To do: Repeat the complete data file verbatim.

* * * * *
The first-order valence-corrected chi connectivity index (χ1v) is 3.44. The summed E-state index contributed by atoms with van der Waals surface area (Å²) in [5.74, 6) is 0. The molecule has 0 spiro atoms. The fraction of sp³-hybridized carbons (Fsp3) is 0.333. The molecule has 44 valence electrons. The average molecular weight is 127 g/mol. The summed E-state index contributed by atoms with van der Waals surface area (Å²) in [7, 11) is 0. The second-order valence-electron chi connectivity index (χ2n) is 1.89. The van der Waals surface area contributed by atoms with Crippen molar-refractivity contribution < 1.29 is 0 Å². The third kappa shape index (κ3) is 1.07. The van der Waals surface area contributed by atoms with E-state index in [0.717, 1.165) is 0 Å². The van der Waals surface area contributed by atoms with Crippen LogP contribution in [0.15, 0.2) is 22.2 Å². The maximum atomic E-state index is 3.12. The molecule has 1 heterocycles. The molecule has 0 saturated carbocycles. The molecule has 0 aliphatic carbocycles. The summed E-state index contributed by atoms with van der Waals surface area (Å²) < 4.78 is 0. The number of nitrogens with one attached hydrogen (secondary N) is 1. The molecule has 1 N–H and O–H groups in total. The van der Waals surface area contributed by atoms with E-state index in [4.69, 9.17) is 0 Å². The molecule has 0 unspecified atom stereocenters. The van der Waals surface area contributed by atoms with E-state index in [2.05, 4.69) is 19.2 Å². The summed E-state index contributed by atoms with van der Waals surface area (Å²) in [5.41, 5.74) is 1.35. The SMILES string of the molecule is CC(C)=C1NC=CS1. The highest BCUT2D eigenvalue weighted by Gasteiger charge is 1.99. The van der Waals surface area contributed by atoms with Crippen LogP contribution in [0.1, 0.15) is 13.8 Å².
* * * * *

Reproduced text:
The first-order valence-corrected chi connectivity index (χ1v) is 3.44. The summed E-state index contributed by atoms with van der Waals surface area (Å²) in [5.74, 6) is 0. The molecule has 0 spiro atoms. The fraction of sp³-hybridized carbons (Fsp3) is 0.333. The molecule has 44 valence electrons. The average molecular weight is 127 g/mol. The summed E-state index contributed by atoms with van der Waals surface area (Å²) in [7, 11) is 0. The second-order valence-electron chi connectivity index (χ2n) is 1.89. The van der Waals surface area contributed by atoms with Crippen molar-refractivity contribution < 1.29 is 0 Å². The third kappa shape index (κ3) is 1.07. The van der Waals surface area contributed by atoms with E-state index in [0.717, 1.165) is 0 Å². The van der Waals surface area contributed by atoms with Crippen LogP contribution in [0.15, 0.2) is 22.2 Å². The maximum atomic E-state index is 3.12. The molecule has 1 heterocycles. The molecule has 0 saturated carbocycles. The molecule has 0 aliphatic carbocycles. The summed E-state index contributed by atoms with van der Waals surface area (Å²) < 4.78 is 0. The number of nitrogens with one attached hydrogen (secondary N) is 1. The molecule has 1 N–H and O–H groups in total. The van der Waals surface area contributed by atoms with E-state index in [4.69, 9.17) is 0 Å². The molecule has 0 unspecified atom stereocenters. The van der Waals surface area contributed by atoms with E-state index in [2.05, 4.69) is 19.2 Å². The summed E-state index contributed by atoms with van der Waals surface area (Å²) in [5.41, 5.74) is 1.35. The SMILES string of the molecule is CC(C)=C1NC=CS1. The highest BCUT2D eigenvalue weighted by Gasteiger charge is 1.99. The van der Waals surface area contributed by atoms with Crippen LogP contribution in [0.1, 0.15) is 13.8 Å².